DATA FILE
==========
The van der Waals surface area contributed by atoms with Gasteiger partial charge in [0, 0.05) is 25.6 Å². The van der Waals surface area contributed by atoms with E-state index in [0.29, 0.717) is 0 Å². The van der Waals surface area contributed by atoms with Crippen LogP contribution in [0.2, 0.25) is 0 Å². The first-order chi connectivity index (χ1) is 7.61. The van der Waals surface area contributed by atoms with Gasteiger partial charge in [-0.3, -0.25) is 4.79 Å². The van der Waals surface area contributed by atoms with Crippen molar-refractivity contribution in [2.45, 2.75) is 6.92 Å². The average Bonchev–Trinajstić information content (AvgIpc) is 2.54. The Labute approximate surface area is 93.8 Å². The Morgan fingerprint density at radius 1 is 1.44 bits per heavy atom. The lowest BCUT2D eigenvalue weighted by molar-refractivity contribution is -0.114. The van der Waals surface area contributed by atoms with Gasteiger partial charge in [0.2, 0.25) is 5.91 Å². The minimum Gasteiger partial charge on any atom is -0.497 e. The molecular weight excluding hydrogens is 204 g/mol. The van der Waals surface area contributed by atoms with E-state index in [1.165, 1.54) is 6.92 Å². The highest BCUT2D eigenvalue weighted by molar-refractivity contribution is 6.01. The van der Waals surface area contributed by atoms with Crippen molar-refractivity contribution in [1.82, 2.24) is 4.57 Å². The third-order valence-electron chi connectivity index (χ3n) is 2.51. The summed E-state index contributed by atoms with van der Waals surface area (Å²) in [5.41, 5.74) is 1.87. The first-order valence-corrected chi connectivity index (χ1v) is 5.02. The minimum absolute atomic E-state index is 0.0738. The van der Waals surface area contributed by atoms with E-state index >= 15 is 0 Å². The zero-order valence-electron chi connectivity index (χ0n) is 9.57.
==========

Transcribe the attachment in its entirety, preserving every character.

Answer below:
The van der Waals surface area contributed by atoms with Gasteiger partial charge in [0, 0.05) is 25.6 Å². The van der Waals surface area contributed by atoms with E-state index in [0.29, 0.717) is 0 Å². The van der Waals surface area contributed by atoms with Crippen LogP contribution in [0.2, 0.25) is 0 Å². The first-order chi connectivity index (χ1) is 7.61. The van der Waals surface area contributed by atoms with Gasteiger partial charge in [-0.3, -0.25) is 4.79 Å². The van der Waals surface area contributed by atoms with Crippen molar-refractivity contribution in [2.45, 2.75) is 6.92 Å². The average Bonchev–Trinajstić information content (AvgIpc) is 2.54. The Labute approximate surface area is 93.8 Å². The Morgan fingerprint density at radius 1 is 1.44 bits per heavy atom. The lowest BCUT2D eigenvalue weighted by molar-refractivity contribution is -0.114. The van der Waals surface area contributed by atoms with Gasteiger partial charge in [0.2, 0.25) is 5.91 Å². The minimum Gasteiger partial charge on any atom is -0.497 e. The molecular weight excluding hydrogens is 204 g/mol. The van der Waals surface area contributed by atoms with E-state index in [1.165, 1.54) is 6.92 Å². The highest BCUT2D eigenvalue weighted by molar-refractivity contribution is 6.01. The van der Waals surface area contributed by atoms with Crippen molar-refractivity contribution in [1.82, 2.24) is 4.57 Å². The third-order valence-electron chi connectivity index (χ3n) is 2.51. The summed E-state index contributed by atoms with van der Waals surface area (Å²) in [5.41, 5.74) is 1.87. The first-order valence-corrected chi connectivity index (χ1v) is 5.02. The minimum absolute atomic E-state index is 0.0738. The van der Waals surface area contributed by atoms with E-state index >= 15 is 0 Å². The zero-order valence-electron chi connectivity index (χ0n) is 9.57.